Because of her age and the nature of the offense, petitioner's daughter was likely to *790 win sympathy as a complaining witness. A "dress rehearsal" cross-examination at the preliminary hearing may have unnecessarily seasoned her against impeachment at trial, especially since she had recently testified at petitioner's incest trial in Kansas. Petitioner's attorney obtained transcripts of this testimony prior to the preliminary hearing.

We perceive no breach of duty in the decision not to cross-examine this witness at the preliminary hearing. We consider it a matter of trial tactics. Even if there had been a breach, petitioner has not indicated how the defense was prejudiced. Defense counsel did cross-examine the complaining witness at the jury trial when impeachment was most necessary.

Petitioner also contends that he was denied effective assistance of counsel when his trial attorney did not object to the hearsay of a state witness. The opportunity for objection arose when a hospital administrator testified to the contents of the bi-weekly time schedule of the director of nurses, which schedule was not in evidence. Defendant alleges his defense was prejudiced because the schedule contradicted the testimony of an alibi witness and could therefore have been instrumental in securing the conviction. The schedule indicated that the alibi witness had called in ill on a day she claimed to have been at work in the hospital.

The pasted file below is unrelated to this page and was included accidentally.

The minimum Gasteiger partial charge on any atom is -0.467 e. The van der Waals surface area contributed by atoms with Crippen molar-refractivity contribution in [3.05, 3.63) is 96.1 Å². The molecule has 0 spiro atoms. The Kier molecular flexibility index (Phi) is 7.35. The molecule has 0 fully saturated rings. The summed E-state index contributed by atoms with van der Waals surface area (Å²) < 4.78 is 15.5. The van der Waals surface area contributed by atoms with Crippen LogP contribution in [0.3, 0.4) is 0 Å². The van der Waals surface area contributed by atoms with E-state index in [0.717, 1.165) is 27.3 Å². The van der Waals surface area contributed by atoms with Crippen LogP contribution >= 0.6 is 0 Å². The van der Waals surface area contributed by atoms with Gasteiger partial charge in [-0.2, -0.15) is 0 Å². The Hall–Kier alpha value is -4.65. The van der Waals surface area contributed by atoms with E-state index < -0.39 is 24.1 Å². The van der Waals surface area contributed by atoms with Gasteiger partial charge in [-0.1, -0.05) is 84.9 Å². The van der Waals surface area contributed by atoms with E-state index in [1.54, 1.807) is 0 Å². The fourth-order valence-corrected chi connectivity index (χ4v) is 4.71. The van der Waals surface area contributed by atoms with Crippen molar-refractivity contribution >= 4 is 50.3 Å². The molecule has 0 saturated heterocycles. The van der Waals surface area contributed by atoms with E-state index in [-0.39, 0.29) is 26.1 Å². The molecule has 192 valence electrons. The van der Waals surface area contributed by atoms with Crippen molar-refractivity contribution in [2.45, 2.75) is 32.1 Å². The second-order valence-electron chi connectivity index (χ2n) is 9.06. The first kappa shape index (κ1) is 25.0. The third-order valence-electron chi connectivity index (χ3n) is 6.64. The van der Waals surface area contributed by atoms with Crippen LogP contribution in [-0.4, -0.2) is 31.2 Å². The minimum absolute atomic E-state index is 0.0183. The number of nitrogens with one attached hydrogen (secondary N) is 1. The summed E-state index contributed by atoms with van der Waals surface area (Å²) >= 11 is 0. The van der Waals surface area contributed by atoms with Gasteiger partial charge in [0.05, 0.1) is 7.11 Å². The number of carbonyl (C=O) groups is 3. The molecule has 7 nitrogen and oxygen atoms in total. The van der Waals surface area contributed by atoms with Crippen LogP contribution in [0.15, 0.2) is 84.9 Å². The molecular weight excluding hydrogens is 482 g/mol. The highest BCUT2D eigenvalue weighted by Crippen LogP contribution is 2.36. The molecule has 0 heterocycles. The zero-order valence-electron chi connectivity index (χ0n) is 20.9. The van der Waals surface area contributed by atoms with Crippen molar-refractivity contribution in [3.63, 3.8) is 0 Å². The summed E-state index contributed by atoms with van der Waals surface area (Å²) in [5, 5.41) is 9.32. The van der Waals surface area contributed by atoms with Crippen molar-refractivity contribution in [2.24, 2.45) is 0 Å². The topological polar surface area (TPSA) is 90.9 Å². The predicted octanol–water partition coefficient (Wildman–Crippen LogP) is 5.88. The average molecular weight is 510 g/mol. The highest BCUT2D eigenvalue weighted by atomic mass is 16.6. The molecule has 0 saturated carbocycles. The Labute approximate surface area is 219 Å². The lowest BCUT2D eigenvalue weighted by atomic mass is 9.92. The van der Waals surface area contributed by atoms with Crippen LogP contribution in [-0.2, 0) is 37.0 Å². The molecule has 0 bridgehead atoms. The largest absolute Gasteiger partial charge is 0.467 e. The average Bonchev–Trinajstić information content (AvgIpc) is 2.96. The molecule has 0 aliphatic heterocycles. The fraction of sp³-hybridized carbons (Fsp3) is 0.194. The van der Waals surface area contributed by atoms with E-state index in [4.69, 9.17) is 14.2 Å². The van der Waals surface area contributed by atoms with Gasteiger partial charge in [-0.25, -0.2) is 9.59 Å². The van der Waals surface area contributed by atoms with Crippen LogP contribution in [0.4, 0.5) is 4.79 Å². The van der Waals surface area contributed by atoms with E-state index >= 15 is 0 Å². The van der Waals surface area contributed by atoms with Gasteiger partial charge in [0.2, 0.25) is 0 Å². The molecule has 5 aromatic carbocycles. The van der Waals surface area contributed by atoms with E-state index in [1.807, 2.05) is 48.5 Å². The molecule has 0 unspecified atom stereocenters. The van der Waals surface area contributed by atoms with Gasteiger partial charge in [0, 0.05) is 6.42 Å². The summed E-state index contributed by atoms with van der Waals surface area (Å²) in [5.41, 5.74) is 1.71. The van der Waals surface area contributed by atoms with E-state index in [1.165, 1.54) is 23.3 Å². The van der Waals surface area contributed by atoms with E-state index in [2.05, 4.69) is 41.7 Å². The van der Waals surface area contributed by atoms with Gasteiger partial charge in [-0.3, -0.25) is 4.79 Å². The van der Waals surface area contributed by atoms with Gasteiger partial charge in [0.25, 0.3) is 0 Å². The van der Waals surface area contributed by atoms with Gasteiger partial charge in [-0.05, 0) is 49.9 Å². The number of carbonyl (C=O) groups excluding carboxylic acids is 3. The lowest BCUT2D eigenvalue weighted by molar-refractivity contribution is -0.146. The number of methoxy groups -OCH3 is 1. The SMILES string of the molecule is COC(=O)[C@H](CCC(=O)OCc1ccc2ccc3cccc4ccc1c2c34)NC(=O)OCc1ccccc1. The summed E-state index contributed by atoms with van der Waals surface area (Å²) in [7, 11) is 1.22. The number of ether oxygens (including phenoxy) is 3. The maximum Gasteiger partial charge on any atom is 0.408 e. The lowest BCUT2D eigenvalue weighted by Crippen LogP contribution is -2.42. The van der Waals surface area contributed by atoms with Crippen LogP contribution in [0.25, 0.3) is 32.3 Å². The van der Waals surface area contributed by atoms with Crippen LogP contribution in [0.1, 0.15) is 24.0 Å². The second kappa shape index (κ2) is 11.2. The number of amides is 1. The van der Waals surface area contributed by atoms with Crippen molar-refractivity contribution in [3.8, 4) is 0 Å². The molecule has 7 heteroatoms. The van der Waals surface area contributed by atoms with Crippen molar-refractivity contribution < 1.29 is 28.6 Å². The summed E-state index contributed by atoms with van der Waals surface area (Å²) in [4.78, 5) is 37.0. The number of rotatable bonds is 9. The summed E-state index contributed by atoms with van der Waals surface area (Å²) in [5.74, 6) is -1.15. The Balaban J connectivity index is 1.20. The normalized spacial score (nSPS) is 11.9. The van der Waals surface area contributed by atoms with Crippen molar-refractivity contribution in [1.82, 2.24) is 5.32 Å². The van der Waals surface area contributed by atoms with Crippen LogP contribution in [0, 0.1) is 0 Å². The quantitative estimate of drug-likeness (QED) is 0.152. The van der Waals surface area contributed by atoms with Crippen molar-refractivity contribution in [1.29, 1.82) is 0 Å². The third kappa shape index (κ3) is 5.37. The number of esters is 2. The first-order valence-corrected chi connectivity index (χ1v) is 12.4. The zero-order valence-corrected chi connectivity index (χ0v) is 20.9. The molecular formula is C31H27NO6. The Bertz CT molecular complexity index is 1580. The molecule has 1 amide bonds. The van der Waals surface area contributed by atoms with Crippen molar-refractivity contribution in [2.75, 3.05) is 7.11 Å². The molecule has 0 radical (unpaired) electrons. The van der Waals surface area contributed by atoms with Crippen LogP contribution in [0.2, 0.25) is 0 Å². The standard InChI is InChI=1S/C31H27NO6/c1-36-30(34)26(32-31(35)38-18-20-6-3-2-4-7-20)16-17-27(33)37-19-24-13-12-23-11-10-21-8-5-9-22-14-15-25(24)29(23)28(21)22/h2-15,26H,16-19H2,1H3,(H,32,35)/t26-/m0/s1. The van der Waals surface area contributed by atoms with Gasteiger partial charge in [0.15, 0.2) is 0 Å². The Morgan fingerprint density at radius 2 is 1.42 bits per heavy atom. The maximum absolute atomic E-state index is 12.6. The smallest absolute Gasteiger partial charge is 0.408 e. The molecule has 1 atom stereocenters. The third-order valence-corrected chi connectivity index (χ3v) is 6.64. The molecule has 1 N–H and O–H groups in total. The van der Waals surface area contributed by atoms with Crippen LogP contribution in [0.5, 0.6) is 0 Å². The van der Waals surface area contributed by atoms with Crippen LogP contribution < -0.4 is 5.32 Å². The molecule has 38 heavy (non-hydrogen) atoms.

The hospital administrator testified that the time schedule was completed by the director of nurses every two weeks for all employees on the nursing floor. It listed the days each employee was to work and indicated whenever an employee did not come in, as well as the reason for the absence. This schedule was used with employee time sheets to figure payroll. Had the time schedule of the director of nurses been offered into evidence, the testimony of the hospital administrator would have been sufficient to establish its admissibility under the business records exception to the hearsay rule, SDCL 19-16-10.[2] Thus, an objection on the basis of hearsay would have been properly overruled. Although petitioner has a technical evidentiary point, his defense was not prejudiced by counsel's failure to object to such extent that it constitutes reversible error. State v. Reddington, 80 S.D. 390, 125 N.W.2d 58 (1964). The defense was consequently not prejudiced by counsel's failure to object to this hearsay. Furthermore, the decision whether to refrain from or to make a particular objection is often to be attributed to trial tactics. See State v. Pieschke, supra. Defendant has not overcome the presumption that his trial counsel acted competently.



[1] SDCL ch. 23A-34, providing for post-conviction proceedings, was repealed by 1983 S.D.Sess.L. ch. 169, § 15.

[2] SDCL 19-16-10:

A memorandum, report, record, or data compilation, in any form, of acts, events, conditions, opinions, or diagnoses, made at or near the time by, or from information transmitted by, a person with knowledge, if kept in the course of a regularly conducted business activity, and if it was the regular practice of that business activity to make the memorandum, report, record, or data compilation, all as shown by the testimony of the custodian or other qualified witness, is not excluded by § 19-16-4, even though the declarant is available as a witness, unless the source of information or the method or circumstances of preparation indicate lack of trustworthiness. The term "business" as used in this section includes business, institution, association, profession, occupation, and calling of every kind, whether or not conducted for profit.